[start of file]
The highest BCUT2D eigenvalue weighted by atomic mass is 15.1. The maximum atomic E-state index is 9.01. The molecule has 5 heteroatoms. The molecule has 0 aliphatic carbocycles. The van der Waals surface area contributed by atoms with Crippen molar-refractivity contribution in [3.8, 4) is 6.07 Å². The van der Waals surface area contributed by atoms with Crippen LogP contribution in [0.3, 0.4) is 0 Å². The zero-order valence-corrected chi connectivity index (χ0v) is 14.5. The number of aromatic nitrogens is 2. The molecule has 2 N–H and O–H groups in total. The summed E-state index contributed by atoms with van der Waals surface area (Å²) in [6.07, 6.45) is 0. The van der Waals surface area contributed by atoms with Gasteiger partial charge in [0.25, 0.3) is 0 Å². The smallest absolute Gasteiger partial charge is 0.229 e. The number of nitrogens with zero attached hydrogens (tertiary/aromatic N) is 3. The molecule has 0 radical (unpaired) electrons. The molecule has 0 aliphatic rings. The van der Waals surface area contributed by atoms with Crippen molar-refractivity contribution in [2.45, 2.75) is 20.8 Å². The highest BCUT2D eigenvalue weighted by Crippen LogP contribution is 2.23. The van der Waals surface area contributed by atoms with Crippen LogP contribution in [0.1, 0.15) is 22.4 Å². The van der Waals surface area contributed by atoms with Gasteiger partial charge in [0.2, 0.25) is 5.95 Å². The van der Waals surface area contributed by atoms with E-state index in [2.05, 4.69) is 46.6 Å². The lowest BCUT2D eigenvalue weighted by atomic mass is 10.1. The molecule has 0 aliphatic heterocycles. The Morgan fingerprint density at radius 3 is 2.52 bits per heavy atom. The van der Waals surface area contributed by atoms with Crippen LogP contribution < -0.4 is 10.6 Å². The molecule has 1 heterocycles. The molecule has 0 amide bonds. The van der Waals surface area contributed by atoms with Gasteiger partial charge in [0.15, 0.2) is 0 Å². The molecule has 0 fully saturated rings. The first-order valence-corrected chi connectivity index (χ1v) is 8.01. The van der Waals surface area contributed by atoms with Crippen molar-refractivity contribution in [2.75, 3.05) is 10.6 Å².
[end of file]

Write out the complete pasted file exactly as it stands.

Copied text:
The highest BCUT2D eigenvalue weighted by atomic mass is 15.1. The maximum atomic E-state index is 9.01. The molecule has 5 heteroatoms. The molecule has 0 aliphatic carbocycles. The van der Waals surface area contributed by atoms with Crippen molar-refractivity contribution in [3.8, 4) is 6.07 Å². The van der Waals surface area contributed by atoms with Crippen LogP contribution in [0.3, 0.4) is 0 Å². The zero-order valence-corrected chi connectivity index (χ0v) is 14.5. The number of aromatic nitrogens is 2. The molecule has 2 N–H and O–H groups in total. The summed E-state index contributed by atoms with van der Waals surface area (Å²) in [6.07, 6.45) is 0. The van der Waals surface area contributed by atoms with Gasteiger partial charge in [0.25, 0.3) is 0 Å². The smallest absolute Gasteiger partial charge is 0.229 e. The number of nitrogens with zero attached hydrogens (tertiary/aromatic N) is 3. The molecule has 0 radical (unpaired) electrons. The molecule has 0 aliphatic rings. The van der Waals surface area contributed by atoms with Crippen molar-refractivity contribution in [2.45, 2.75) is 20.8 Å². The highest BCUT2D eigenvalue weighted by Crippen LogP contribution is 2.23. The van der Waals surface area contributed by atoms with Crippen LogP contribution in [0.1, 0.15) is 22.4 Å². The van der Waals surface area contributed by atoms with Gasteiger partial charge in [0.2, 0.25) is 5.95 Å². The van der Waals surface area contributed by atoms with E-state index in [2.05, 4.69) is 46.6 Å². The lowest BCUT2D eigenvalue weighted by atomic mass is 10.1. The molecule has 0 aliphatic heterocycles. The Morgan fingerprint density at radius 3 is 2.52 bits per heavy atom. The van der Waals surface area contributed by atoms with Crippen LogP contribution < -0.4 is 10.6 Å². The molecule has 1 heterocycles. The molecule has 0 amide bonds. The van der Waals surface area contributed by atoms with Gasteiger partial charge in [0.15, 0.2) is 0 Å². The molecule has 0 fully saturated rings. The first-order valence-corrected chi connectivity index (χ1v) is 8.01. The van der Waals surface area contributed by atoms with Crippen molar-refractivity contribution in [2.75, 3.05) is 10.6 Å².